When running for the presidency, Trump openly bragged that he doesn’t want too much regulation, as it’s an anathema to business. He contends that rules and regulations hamper the ability of companies to conduct business. If Elizabeth takes over Steve Mnuchin’s spot, after four years of deregulation, she’ll change everything and become a nightmare for Wall Street.
Warren advocates breaking up the big banks, ramping up regulation, forcing lenders to suspend their dividends and placing a wealth tax on trading. She calls for limiting executive compensation, strengthening capital requirements and stress testing banks’ preparedness for climate change risks.
It’s not just Wall Street that she’s after. Senator Elizabeth Warren also says, “It’s time to break up Amazon, Google And Facebook.” Warren asserts, “Today’s big tech companies have too much power—too much power over our economy, our society and our democracy. They’ve bulldozed competition, used our private information for profit and tilted the playing field against everyone else. And in the process, they have hurt small businesses and stifled innovation.” She added, “And I want to make sure that the next generation of great American tech companies can flourish. To do that, we need to stop this generation of big tech companies from throwing around their political power to shape the rules in their favor and throwing around their economic power to snuff out or buy up every potential competitor.”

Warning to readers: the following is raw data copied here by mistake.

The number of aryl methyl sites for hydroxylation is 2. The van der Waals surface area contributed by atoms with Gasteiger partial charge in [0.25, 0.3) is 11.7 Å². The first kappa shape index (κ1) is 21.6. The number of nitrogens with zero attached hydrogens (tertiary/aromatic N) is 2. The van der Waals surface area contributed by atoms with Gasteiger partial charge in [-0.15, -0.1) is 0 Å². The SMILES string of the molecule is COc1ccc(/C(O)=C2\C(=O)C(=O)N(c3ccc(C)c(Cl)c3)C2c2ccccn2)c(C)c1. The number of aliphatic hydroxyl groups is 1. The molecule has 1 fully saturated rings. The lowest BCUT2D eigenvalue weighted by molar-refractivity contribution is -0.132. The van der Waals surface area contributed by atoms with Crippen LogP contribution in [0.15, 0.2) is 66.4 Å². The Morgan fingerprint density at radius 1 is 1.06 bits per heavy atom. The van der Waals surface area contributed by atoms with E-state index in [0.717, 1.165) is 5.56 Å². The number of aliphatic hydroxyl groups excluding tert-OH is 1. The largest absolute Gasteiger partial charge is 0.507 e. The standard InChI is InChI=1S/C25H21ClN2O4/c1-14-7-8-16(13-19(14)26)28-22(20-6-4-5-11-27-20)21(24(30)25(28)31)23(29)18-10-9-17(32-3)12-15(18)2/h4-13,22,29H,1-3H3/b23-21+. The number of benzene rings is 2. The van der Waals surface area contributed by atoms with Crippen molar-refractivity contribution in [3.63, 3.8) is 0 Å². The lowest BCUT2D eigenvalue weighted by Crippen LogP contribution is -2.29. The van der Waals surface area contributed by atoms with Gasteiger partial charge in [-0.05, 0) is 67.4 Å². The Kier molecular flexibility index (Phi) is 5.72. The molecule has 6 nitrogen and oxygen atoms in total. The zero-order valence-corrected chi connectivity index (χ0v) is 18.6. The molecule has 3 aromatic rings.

Speaking of banks, last week, it was reported that HSBC, the behemoth international bank, announced it will reignite its prior plan for a massive 35,000 job cut. The layoffs were originally slated to start back in February, but HSBC placed the layoffs on hold during the Covid-19 pandemic.